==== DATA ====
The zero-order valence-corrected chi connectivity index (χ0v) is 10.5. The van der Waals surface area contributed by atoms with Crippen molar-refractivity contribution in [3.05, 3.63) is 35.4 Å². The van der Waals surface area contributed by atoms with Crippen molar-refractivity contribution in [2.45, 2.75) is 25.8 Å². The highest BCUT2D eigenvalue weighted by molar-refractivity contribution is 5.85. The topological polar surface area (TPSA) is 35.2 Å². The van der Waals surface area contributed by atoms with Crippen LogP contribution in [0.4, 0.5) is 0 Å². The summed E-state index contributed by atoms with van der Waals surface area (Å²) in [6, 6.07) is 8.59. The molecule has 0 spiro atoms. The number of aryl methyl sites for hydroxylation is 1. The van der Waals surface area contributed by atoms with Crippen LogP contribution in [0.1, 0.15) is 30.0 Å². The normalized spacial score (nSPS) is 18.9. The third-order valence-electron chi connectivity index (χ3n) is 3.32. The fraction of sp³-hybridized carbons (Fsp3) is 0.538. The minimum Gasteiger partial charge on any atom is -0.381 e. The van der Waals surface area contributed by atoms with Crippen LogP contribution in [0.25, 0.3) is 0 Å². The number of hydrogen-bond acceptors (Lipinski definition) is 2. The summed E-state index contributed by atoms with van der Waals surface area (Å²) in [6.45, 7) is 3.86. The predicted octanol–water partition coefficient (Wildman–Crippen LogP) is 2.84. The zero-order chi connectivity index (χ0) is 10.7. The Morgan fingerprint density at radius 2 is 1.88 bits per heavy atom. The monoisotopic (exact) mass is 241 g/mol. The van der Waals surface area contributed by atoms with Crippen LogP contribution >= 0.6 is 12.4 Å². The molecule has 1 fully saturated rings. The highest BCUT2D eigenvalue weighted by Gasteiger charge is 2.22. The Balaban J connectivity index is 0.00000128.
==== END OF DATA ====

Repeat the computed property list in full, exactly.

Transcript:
The zero-order valence-corrected chi connectivity index (χ0v) is 10.5. The van der Waals surface area contributed by atoms with Crippen molar-refractivity contribution in [3.05, 3.63) is 35.4 Å². The van der Waals surface area contributed by atoms with Crippen molar-refractivity contribution in [2.45, 2.75) is 25.8 Å². The highest BCUT2D eigenvalue weighted by molar-refractivity contribution is 5.85. The topological polar surface area (TPSA) is 35.2 Å². The van der Waals surface area contributed by atoms with Crippen LogP contribution in [0.4, 0.5) is 0 Å². The summed E-state index contributed by atoms with van der Waals surface area (Å²) in [6, 6.07) is 8.59. The molecule has 0 spiro atoms. The number of aryl methyl sites for hydroxylation is 1. The van der Waals surface area contributed by atoms with Crippen LogP contribution in [0.1, 0.15) is 30.0 Å². The normalized spacial score (nSPS) is 18.9. The third-order valence-electron chi connectivity index (χ3n) is 3.32. The fraction of sp³-hybridized carbons (Fsp3) is 0.538. The minimum Gasteiger partial charge on any atom is -0.381 e. The van der Waals surface area contributed by atoms with Crippen LogP contribution in [0.25, 0.3) is 0 Å². The number of hydrogen-bond acceptors (Lipinski definition) is 2. The summed E-state index contributed by atoms with van der Waals surface area (Å²) in [6.45, 7) is 3.86. The predicted octanol–water partition coefficient (Wildman–Crippen LogP) is 2.84. The zero-order chi connectivity index (χ0) is 10.7. The Morgan fingerprint density at radius 2 is 1.88 bits per heavy atom. The monoisotopic (exact) mass is 241 g/mol. The van der Waals surface area contributed by atoms with Crippen LogP contribution >= 0.6 is 12.4 Å². The molecule has 1 fully saturated rings. The highest BCUT2D eigenvalue weighted by Gasteiger charge is 2.22. The Balaban J connectivity index is 0.00000128.